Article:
As a professional performance artist, choreographer of twenty years, and professor of dance at Loyola University Chicago, I suggest that community based professional and training programs connect within a broader network of researchers — especially where their work intersects on disability politics and equity. These partnerships might inspire new ways of thinking about art therapy, provide increased funding and visibility for all collaborators, and lead to far-reaching program developments or policy changes.
The stateside convening on physically integrated dance in 2016 coincided with the 25th anniversary of the Americans with Disabilities Act. The same year, Dance/NYC launched an initiative to expand inclusion and access to dance for disabled people with the explicit goals of funding integrated dance in the New York City area. The group is developing quantitative and qualitative analyses at the nexus of disability and dance; increasing targeted leadership training; and publishing a directory of online resources.
Teams with reliable research and clinical experts along with professional arts practitioners are needed if this kind of data is to be utilized and applied to programming and policymaking.
On the other side of the research spectrum, dance companies such as Oakland’s AXIS Dance Company, DanceAbility International in Oregon, Infinity Dance in New York, and Cleveland’s Dancing Wheels are redefining the ways a body’s movement can be explored as an artistic medium. Part of Axis’ mission includes “championing access, inclusion, and equity for people with disabilities in dance and in the wider community”.
Unfortunately, these companies and others like them are largely invisible in the world of scientific research. The American Dance Therapy Association, an organization founded in 1966 to support the emerging profession, defines dance therapy solely in terms of “behavior as it emerges in the therapeutic relationship”. The website includes little language related to creative processes and none of the twenty research studies posted on the forum pages between 2016–2017 mention partnerships with professional dance companies.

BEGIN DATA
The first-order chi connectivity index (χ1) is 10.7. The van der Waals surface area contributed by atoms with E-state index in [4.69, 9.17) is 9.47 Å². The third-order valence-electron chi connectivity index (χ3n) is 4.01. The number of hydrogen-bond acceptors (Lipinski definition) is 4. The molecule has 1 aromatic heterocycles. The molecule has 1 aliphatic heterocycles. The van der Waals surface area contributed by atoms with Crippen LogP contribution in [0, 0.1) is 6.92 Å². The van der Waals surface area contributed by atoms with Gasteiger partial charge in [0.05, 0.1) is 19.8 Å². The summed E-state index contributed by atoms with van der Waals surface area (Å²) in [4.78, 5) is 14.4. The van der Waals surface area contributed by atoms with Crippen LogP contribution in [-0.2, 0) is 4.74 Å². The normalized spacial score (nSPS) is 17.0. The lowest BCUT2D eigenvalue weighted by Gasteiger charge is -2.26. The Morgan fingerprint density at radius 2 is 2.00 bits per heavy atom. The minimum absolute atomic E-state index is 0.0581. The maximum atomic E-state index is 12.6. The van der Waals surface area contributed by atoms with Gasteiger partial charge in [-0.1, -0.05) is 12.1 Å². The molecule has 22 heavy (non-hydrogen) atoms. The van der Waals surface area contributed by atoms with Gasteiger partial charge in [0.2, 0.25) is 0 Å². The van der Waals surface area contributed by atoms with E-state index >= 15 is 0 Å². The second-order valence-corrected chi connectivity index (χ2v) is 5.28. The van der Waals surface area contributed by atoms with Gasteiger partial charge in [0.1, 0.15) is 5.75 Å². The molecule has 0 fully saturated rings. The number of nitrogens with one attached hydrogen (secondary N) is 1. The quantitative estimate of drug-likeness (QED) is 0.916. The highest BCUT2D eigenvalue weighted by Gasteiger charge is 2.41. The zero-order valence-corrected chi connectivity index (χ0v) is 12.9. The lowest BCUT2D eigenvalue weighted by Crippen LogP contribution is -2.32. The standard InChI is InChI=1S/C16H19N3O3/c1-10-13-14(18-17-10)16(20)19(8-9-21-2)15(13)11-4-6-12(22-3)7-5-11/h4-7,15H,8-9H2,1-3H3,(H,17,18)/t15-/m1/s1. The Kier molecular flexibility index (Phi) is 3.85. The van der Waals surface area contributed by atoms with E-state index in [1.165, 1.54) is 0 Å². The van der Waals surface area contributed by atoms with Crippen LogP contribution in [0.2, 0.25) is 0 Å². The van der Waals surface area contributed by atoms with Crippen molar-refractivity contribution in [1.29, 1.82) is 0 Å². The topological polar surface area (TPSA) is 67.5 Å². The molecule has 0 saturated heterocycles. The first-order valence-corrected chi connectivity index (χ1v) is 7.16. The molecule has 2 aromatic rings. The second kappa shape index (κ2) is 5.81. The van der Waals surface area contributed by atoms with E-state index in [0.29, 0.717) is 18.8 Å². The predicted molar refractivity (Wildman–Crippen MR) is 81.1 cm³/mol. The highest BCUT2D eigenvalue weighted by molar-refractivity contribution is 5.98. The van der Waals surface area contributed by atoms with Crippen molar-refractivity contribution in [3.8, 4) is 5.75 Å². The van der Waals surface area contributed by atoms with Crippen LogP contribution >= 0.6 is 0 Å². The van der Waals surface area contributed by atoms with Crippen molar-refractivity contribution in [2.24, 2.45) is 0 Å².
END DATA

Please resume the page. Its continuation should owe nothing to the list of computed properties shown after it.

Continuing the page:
It appears that scientists are not looking at movement therapy with aesthetics in mind and dance artists are not honing their craft for therapeutic purposes.
However, a mixed methods approach to big questions about disease, dysfunction and disability might revolutionize our cultural experience of these issues in both artistic and medical fields.
Disabled artists are competing within an environment of scarcity. Judith Smith, co-founder of Axis says, “When resources are limited, people are less willing to share. Physically integrated dance companies are like every other dance company: we are competing for performers and funding.”
If Karen Pence is interested in making art therapy a signature issue, one key first step might be in the support of professional artists.
Many of the artists who participated in All reported they found the experience transformative. People told stories; the filming validated these stories and connected participants in profound ways.
Given the uncertain future of affordable healthcare in the U.S., the urgent need for innovation is acute. Research embedded within a creative process like dance filmmaking or choreography created for the stage might open up new fields of study and interventions — as well as support for working artists. That way everyone benefits from the knowledge gained through the partnerships of science and art.